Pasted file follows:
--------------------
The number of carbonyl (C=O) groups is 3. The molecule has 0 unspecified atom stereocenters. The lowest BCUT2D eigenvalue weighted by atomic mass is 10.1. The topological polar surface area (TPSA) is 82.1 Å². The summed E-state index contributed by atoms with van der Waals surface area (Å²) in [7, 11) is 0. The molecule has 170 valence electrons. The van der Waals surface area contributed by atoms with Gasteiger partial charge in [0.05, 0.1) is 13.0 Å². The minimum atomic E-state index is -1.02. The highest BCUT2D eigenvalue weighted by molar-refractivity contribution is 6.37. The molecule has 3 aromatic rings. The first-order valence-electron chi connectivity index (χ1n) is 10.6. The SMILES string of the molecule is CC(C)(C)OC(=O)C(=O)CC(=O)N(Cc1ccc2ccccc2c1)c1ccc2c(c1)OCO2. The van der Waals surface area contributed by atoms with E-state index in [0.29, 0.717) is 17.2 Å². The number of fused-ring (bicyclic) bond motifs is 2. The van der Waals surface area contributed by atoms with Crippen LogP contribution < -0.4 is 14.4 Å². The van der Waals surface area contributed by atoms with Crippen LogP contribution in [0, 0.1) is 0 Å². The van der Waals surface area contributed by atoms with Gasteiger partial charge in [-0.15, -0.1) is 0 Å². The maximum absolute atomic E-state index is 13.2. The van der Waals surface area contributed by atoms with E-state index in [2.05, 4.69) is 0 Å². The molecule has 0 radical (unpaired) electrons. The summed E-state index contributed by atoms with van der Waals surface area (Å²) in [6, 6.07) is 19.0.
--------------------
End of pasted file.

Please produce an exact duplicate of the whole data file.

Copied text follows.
The number of carbonyl (C=O) groups is 3. The molecule has 0 unspecified atom stereocenters. The lowest BCUT2D eigenvalue weighted by atomic mass is 10.1. The topological polar surface area (TPSA) is 82.1 Å². The summed E-state index contributed by atoms with van der Waals surface area (Å²) in [7, 11) is 0. The molecule has 170 valence electrons. The van der Waals surface area contributed by atoms with Gasteiger partial charge in [0.05, 0.1) is 13.0 Å². The minimum atomic E-state index is -1.02. The highest BCUT2D eigenvalue weighted by molar-refractivity contribution is 6.37. The molecule has 3 aromatic rings. The first-order valence-electron chi connectivity index (χ1n) is 10.6. The SMILES string of the molecule is CC(C)(C)OC(=O)C(=O)CC(=O)N(Cc1ccc2ccccc2c1)c1ccc2c(c1)OCO2. The van der Waals surface area contributed by atoms with E-state index in [0.29, 0.717) is 17.2 Å². The number of fused-ring (bicyclic) bond motifs is 2. The van der Waals surface area contributed by atoms with Crippen LogP contribution < -0.4 is 14.4 Å². The van der Waals surface area contributed by atoms with Crippen LogP contribution in [0, 0.1) is 0 Å². The van der Waals surface area contributed by atoms with Gasteiger partial charge in [-0.15, -0.1) is 0 Å². The maximum absolute atomic E-state index is 13.2. The van der Waals surface area contributed by atoms with E-state index in [2.05, 4.69) is 0 Å². The molecule has 0 radical (unpaired) electrons. The summed E-state index contributed by atoms with van der Waals surface area (Å²) in [6, 6.07) is 19.0.